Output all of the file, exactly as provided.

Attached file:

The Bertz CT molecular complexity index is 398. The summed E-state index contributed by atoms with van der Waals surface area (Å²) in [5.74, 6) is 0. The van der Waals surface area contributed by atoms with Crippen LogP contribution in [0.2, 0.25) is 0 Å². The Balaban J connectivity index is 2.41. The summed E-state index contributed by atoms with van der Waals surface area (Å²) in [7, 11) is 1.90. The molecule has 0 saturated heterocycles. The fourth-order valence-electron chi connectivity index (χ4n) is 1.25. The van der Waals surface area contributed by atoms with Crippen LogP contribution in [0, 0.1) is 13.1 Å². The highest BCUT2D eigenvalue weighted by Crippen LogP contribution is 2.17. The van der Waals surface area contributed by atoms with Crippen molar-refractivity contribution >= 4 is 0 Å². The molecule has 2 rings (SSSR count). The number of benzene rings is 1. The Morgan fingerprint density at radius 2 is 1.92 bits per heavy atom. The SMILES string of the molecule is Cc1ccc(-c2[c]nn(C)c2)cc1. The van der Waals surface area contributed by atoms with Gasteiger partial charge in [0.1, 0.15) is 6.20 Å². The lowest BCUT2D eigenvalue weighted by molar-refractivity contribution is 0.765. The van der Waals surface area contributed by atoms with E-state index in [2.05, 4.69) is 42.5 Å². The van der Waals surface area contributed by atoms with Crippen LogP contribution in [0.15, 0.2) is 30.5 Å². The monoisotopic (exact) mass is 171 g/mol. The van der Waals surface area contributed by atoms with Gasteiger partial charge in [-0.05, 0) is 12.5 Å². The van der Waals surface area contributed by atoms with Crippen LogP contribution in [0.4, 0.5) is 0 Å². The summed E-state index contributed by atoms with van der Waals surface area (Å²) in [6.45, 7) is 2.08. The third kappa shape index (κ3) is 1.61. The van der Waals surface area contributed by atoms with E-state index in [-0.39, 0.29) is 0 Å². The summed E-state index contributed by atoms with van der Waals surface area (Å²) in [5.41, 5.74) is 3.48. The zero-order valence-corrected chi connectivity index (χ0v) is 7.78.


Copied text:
The Bertz CT molecular complexity index is 398. The summed E-state index contributed by atoms with van der Waals surface area (Å²) in [5.74, 6) is 0. The van der Waals surface area contributed by atoms with Crippen LogP contribution in [0.2, 0.25) is 0 Å². The Balaban J connectivity index is 2.41. The summed E-state index contributed by atoms with van der Waals surface area (Å²) in [7, 11) is 1.90. The molecule has 0 saturated heterocycles. The fourth-order valence-electron chi connectivity index (χ4n) is 1.25. The van der Waals surface area contributed by atoms with Crippen LogP contribution in [0, 0.1) is 13.1 Å². The highest BCUT2D eigenvalue weighted by Crippen LogP contribution is 2.17. The van der Waals surface area contributed by atoms with Crippen molar-refractivity contribution >= 4 is 0 Å². The molecule has 2 rings (SSSR count). The number of benzene rings is 1. The Morgan fingerprint density at radius 2 is 1.92 bits per heavy atom. The SMILES string of the molecule is Cc1ccc(-c2[c]nn(C)c2)cc1. The van der Waals surface area contributed by atoms with Gasteiger partial charge in [0.1, 0.15) is 6.20 Å². The lowest BCUT2D eigenvalue weighted by molar-refractivity contribution is 0.765. The van der Waals surface area contributed by atoms with E-state index in [2.05, 4.69) is 42.5 Å². The van der Waals surface area contributed by atoms with Crippen LogP contribution in [0.15, 0.2) is 30.5 Å². The monoisotopic (exact) mass is 171 g/mol. The van der Waals surface area contributed by atoms with Gasteiger partial charge in [-0.05, 0) is 12.5 Å². The van der Waals surface area contributed by atoms with Crippen LogP contribution in [0.4, 0.5) is 0 Å². The summed E-state index contributed by atoms with van der Waals surface area (Å²) in [6.45, 7) is 2.08. The third kappa shape index (κ3) is 1.61. The van der Waals surface area contributed by atoms with E-state index in [-0.39, 0.29) is 0 Å². The summed E-state index contributed by atoms with van der Waals surface area (Å²) in [5.41, 5.74) is 3.48. The zero-order valence-corrected chi connectivity index (χ0v) is 7.78.